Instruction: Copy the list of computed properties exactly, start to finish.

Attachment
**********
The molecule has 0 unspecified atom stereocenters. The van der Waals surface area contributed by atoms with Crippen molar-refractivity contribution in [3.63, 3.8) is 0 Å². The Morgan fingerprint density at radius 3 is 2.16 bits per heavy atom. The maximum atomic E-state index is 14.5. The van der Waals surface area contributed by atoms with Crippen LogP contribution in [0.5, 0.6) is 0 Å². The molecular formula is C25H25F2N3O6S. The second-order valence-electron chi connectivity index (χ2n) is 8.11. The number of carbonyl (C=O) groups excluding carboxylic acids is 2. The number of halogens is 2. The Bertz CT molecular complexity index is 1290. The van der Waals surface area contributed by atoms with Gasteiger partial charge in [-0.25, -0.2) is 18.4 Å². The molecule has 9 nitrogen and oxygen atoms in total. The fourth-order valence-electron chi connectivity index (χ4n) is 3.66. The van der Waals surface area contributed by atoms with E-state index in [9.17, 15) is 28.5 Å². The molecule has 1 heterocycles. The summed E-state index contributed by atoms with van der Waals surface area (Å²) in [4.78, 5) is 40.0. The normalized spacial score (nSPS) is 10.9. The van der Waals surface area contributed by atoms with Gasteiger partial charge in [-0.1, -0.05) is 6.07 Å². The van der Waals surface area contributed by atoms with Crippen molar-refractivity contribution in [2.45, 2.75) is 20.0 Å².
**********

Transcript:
The molecule has 0 unspecified atom stereocenters. The van der Waals surface area contributed by atoms with Crippen molar-refractivity contribution in [3.63, 3.8) is 0 Å². The Morgan fingerprint density at radius 3 is 2.16 bits per heavy atom. The maximum atomic E-state index is 14.5. The van der Waals surface area contributed by atoms with Crippen LogP contribution in [0.5, 0.6) is 0 Å². The molecular formula is C25H25F2N3O6S. The second-order valence-electron chi connectivity index (χ2n) is 8.11. The number of carbonyl (C=O) groups excluding carboxylic acids is 2. The number of halogens is 2. The Bertz CT molecular complexity index is 1290. The van der Waals surface area contributed by atoms with Gasteiger partial charge in [-0.25, -0.2) is 18.4 Å². The molecule has 9 nitrogen and oxygen atoms in total. The fourth-order valence-electron chi connectivity index (χ4n) is 3.66. The van der Waals surface area contributed by atoms with E-state index in [9.17, 15) is 28.5 Å². The molecule has 1 heterocycles. The summed E-state index contributed by atoms with van der Waals surface area (Å²) in [4.78, 5) is 40.0. The normalized spacial score (nSPS) is 10.9. The van der Waals surface area contributed by atoms with Gasteiger partial charge in [-0.1, -0.05) is 6.07 Å². The van der Waals surface area contributed by atoms with Crippen molar-refractivity contribution in [2.45, 2.75) is 20.0 Å².